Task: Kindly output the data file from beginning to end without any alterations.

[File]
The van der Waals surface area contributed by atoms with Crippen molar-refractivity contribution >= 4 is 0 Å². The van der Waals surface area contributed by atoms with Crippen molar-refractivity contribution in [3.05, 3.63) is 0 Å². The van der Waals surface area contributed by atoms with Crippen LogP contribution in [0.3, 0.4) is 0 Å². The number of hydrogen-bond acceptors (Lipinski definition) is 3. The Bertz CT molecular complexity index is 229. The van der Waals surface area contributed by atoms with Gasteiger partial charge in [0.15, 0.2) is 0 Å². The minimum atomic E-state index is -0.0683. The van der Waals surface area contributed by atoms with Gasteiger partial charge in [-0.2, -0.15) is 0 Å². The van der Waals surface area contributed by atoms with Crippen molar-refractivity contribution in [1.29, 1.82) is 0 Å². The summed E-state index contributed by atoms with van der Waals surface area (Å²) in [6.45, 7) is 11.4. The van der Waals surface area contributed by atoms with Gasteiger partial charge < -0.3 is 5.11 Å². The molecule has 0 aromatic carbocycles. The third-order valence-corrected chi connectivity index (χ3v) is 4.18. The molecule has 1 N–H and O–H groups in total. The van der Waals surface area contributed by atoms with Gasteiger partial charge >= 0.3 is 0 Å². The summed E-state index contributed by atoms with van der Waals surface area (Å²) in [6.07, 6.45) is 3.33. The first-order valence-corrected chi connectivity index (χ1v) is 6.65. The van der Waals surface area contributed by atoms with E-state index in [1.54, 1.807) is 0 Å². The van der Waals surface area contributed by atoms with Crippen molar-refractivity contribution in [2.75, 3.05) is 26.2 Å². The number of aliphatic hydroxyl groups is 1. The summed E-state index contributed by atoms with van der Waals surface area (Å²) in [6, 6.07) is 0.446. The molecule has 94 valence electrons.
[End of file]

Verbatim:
The van der Waals surface area contributed by atoms with Crippen molar-refractivity contribution >= 4 is 0 Å². The van der Waals surface area contributed by atoms with Crippen molar-refractivity contribution in [3.05, 3.63) is 0 Å². The van der Waals surface area contributed by atoms with Crippen LogP contribution in [0.3, 0.4) is 0 Å². The number of hydrogen-bond acceptors (Lipinski definition) is 3. The Bertz CT molecular complexity index is 229. The van der Waals surface area contributed by atoms with Gasteiger partial charge in [0.15, 0.2) is 0 Å². The minimum atomic E-state index is -0.0683. The van der Waals surface area contributed by atoms with Gasteiger partial charge in [-0.2, -0.15) is 0 Å². The van der Waals surface area contributed by atoms with Crippen molar-refractivity contribution in [1.29, 1.82) is 0 Å². The summed E-state index contributed by atoms with van der Waals surface area (Å²) in [6.45, 7) is 11.4. The van der Waals surface area contributed by atoms with Gasteiger partial charge < -0.3 is 5.11 Å². The molecule has 0 aromatic carbocycles. The third-order valence-corrected chi connectivity index (χ3v) is 4.18. The molecule has 1 N–H and O–H groups in total. The van der Waals surface area contributed by atoms with Gasteiger partial charge >= 0.3 is 0 Å². The summed E-state index contributed by atoms with van der Waals surface area (Å²) in [6.07, 6.45) is 3.33. The first-order valence-corrected chi connectivity index (χ1v) is 6.65. The van der Waals surface area contributed by atoms with E-state index in [1.54, 1.807) is 0 Å². The van der Waals surface area contributed by atoms with Crippen molar-refractivity contribution in [2.75, 3.05) is 26.2 Å². The number of aliphatic hydroxyl groups is 1. The summed E-state index contributed by atoms with van der Waals surface area (Å²) in [6, 6.07) is 0.446. The molecule has 94 valence electrons.